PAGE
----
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Scottish teaching union warns against ‘distraction’ of government’s school reforms

Scotland’s main teaching union has warned against government plans to reform the influence of councils in the country’s education system, saying that it would be a “significant distraction” from the needs of the sector.

The comments came as the Scottish government closed a consultation period on plans to introduce new regional educational boards, along with £120m of funds for head teachers, in place of the current system whereby responsibility for education lies with individual authorities.

The government hopes that the plans to hand power to individual schools and head teachers will close the country’s attainment gap, but the Education Institute of Scotland (EIS) said it is “key” that education remains accountable at a local level.

“Recent tensions between national and local government have led some to question whether the current model of delivery through local authorities is the best means of delivering education at a local level,” said the general secretary of the EIS, Larry Flanagan.

“The EIS does not believe that it would be useful at this point to look at any significant restructuring of the basic relationship between the two arms of government; in fact, we would go further and state that it would be a significant distraction from the real needs of Scottish education to engage in such a process.”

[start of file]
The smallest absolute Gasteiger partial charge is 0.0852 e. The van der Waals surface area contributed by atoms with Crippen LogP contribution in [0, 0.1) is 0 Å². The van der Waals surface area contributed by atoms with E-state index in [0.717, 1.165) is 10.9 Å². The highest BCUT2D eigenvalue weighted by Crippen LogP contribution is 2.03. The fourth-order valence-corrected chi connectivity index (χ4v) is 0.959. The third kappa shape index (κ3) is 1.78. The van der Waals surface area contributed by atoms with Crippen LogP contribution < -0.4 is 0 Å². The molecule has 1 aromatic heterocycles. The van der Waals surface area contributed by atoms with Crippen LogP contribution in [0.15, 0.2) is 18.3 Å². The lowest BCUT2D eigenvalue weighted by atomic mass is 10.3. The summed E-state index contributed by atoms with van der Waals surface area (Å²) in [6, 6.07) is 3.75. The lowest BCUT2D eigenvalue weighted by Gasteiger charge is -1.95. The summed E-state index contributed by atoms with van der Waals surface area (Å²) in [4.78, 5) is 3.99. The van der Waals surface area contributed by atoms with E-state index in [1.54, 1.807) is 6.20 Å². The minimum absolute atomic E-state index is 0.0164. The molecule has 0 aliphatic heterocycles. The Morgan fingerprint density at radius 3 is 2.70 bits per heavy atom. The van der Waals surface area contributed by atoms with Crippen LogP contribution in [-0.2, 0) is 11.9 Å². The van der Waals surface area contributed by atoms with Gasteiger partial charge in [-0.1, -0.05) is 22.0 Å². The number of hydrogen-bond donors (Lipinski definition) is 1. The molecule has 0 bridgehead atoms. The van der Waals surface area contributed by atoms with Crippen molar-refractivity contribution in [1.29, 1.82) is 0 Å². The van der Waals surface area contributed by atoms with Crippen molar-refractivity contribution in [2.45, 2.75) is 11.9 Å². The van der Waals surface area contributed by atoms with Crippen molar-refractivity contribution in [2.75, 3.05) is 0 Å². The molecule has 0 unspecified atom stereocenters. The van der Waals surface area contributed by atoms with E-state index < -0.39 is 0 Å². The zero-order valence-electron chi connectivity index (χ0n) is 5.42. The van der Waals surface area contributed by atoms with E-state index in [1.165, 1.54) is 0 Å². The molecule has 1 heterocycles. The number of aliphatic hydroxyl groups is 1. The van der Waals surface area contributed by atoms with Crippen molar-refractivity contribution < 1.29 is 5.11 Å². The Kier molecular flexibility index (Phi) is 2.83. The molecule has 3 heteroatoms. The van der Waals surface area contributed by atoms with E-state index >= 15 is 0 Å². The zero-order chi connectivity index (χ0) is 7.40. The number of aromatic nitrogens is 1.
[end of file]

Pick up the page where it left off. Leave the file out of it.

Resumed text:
Flanagan expressed caution that schools had the capacity to cope with the pace and extent of the changes, saying that they might “induce an unwelcome element of instability” to the education system.

However, the union welcomed the government’s promise that councils will still have an important role in how schools are run, following fierce opposition to centralisation by the local government body Cosla last October.

“Centralisation is the enemy of everything we stand for in local government,” David O’Neill, president of Cosla, said. “It does not lead to efficiency and effectiveness; it leads to increased cost, inflexibility, an inability to respond to local requirements and lesser outcomes for communities.”

 A Scottish government spokesperson emphasised the government’s “unwavering focus” on improving schools in Scotland as part of its hopes to give the country a “world-class” education system.

“Our comprehensive programme of reform is based firmly on the independent findings of the 2015 OECD review of Scottish education which recommended, among other things, putting schools and communities at the heart of the education system,” the spokesperson said.

“That is why we are reviewing school governance, and we will carefully consider all submissions to our consultation.”

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